In the fourth grade, I had a handwriting class where we learned to use fountain pens. There was a kind of ceremony to it that I loved, dipping the nib into ink, watching the bubbles twirl upwards as the pen filled, then carefully blotting the top of the nib on a tissue so it didn’t smear everywhere. Sometimes I even wiped a little extra ink on my hands, just for dramatic effect.
These days, however, my hands more often touch keyboards of computers or iPhones. Even ballpoint pens feel foreign in my hands. My old handwriting teacher, Miss Silbers, would be ashamed.
So it was with utter delight that I happened across a big silver jar of old ink pens for $9 apiece at the wonderful store Noun: A Person’s Place for Things at 3300 SE Belmont Street the other day. Unlike today’s calligraphy pens, made of slick, boring plastic, these vintage pens are made of wood and painted in different jaunty colors, from black to red to blue. Many have cork ringing the top of the pens under the nibs—a nice soft place to put your fingers while writing. Some have squared-off metal nibs for writing fancy flourishes; others are simple, pointed nibs, for dashing off quick thank you notes or invitations to a cocktail party.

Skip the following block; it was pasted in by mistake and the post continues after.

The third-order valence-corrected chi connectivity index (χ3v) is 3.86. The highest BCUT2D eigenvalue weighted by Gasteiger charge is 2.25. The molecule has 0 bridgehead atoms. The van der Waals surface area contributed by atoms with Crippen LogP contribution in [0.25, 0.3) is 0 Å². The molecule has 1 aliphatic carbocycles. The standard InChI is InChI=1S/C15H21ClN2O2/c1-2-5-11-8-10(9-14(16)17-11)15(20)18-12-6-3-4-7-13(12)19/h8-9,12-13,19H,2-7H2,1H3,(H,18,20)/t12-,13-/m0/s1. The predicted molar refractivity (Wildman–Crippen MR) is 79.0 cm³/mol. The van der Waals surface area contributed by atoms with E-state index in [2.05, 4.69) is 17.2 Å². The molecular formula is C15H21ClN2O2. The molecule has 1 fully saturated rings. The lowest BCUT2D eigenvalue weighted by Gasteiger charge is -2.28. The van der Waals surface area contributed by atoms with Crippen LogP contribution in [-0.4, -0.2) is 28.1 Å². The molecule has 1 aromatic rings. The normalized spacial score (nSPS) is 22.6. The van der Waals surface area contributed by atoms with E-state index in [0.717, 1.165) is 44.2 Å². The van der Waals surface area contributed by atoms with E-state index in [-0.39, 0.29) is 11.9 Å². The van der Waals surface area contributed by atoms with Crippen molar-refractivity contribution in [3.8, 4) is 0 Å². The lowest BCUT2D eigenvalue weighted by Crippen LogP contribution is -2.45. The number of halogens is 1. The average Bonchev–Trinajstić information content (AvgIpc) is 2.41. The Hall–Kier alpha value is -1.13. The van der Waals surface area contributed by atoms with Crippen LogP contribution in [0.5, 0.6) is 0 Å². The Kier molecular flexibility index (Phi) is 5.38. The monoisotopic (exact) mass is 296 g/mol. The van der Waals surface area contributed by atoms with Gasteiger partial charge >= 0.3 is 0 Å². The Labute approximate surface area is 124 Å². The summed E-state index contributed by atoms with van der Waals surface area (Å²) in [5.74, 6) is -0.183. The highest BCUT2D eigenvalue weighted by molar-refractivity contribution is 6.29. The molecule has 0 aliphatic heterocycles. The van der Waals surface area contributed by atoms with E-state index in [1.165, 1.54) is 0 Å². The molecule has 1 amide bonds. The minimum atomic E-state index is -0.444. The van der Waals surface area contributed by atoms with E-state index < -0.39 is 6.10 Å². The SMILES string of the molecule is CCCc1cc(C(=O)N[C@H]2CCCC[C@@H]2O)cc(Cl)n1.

Why not indulge in a little old-fashioned penmanship? Noun even has extra nibs for $1, if you fancy new ones, and small pots of ink. With a long, tapered pen in hand, fresh ink in the nib, and a lush expanse of cream paper in front of you, suddenly writing a masterpiece seems so much more possible—or makes even writing a grocery list slightly decadent rather than a chore.